DENVER, Colorado — Migrants who have crossed the U.S.-Mexico have been making their way to Denver for months.
In November, many migrants were taking chartered buses from nonprofits near border towns to Denver. Many were then transported to local churches or nonprofits for shelter thereafter.
Once December hit, many migrants began making their own arrangements through public bus services or private ones. The most common direct route that takes people from El Paso to Denver costs $90 for a one-way ticket.
Eduardo took a 12 bus that dropped him by Union Station with his two friends that he has been traveling with. Their other friend had to take a different bus, which had a drop-off point further North.
"We came here to find him so that we could go together to the shelter," Eduardo said.
When the group finally reunited, they began walking to the city's intake center to find a place to stay in the shelter. They hoped they could receive help with a bus ticket on the next leg of their journey, New York.
Duban arrived with his wife and two children from El Paso on Friday morning. He worked while in El Paso to make enough money to buy the tickets to leave.
"I worked various trades. Whatever worked out – cleaning, welding, putting on roofs. But they exploited us a lot because they didn’t pay fairly," Duban said.
At $90 a ticket, saving took more time than expected.
"They paid for the work, but they didn’t pay me fairly. They exploited me at work because they think that we are immigrants, and we are desperate. They think they can take us to work and pay whatever they want," he said.
Duban entered through immigration with his family. Through that process, he can freely travel throughout the United States.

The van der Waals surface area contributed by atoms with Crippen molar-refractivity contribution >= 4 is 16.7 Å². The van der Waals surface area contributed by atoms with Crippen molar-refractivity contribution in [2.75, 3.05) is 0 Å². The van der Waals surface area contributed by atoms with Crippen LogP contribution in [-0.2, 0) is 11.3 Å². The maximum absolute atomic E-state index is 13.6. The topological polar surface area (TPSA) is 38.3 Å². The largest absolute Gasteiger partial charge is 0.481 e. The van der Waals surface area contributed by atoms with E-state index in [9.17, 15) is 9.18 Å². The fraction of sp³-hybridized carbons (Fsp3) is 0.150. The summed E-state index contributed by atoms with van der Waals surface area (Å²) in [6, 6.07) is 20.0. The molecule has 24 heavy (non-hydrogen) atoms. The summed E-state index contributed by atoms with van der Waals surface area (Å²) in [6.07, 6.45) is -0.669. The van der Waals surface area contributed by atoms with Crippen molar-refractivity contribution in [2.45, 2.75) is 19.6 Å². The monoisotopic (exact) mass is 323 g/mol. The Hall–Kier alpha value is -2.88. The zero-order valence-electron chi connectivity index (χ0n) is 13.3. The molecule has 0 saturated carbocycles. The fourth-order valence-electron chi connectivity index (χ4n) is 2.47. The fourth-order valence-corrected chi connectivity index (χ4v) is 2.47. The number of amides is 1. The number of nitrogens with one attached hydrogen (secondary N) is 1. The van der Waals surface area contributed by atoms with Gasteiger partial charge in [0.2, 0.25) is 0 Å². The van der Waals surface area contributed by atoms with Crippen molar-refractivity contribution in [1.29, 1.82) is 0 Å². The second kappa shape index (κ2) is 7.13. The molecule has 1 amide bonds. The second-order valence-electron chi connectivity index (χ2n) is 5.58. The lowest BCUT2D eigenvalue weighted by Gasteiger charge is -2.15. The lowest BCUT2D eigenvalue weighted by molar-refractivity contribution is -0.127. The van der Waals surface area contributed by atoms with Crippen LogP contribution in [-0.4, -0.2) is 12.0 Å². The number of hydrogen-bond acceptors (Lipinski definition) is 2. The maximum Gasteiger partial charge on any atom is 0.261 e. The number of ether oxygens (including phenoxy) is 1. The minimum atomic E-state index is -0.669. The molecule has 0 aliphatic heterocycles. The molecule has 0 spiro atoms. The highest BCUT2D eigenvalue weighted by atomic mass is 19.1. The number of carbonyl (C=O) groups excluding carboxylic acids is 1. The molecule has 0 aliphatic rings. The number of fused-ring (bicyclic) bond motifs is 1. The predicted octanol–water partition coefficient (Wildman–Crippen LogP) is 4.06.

"We traveled through six countries to arrive here, running and hiding from immigration. They rob you on the bus. People steal from you too, but now we are here in the United States," Duban said. "We have been given the opportunity to have permission to travel. Here we are not hiding from immigration, not from the police, not from the army, not from anyone. Here we are equals to anyone else in the United States."
He hopes that since he went through the process, he will be treated more fairly as he continues to travel to New York as his final destination. He also hopes it will mean better jobs in the future.
Jean began his journey alone from Venezuela, specifically the city of Merida. When he went through the Darién Gap, he found a group of friends who all then stayed together from then on.
The group went through a hole in the border wall and entered illegally. They were almost immediately found by immigration and taken to a detention facility. They spent 18 days there.
"I believe it’s like a prison. It is a prison," Jean said. "In a cell meant for 90 people, they will put us with 250 people. I slept on the ground. To cover ourselves, we had a plastic paper. They would torture us with food. They would give us frozen food."
Out of the 18 days while in detention, Jean says he was only able to shower once.
"I believe they would play with our mind so that we would say an error so they could send us back. But the treatment was horrible. It was inhumane," he said.
All of them here now have plans to either stay or continue on to other cities.
"Happy. Really happy because the nightmare is over," Jean said. "Yes, we are happy because we all come from different struggles, but we were on the same journey. It was difficult for all of us."
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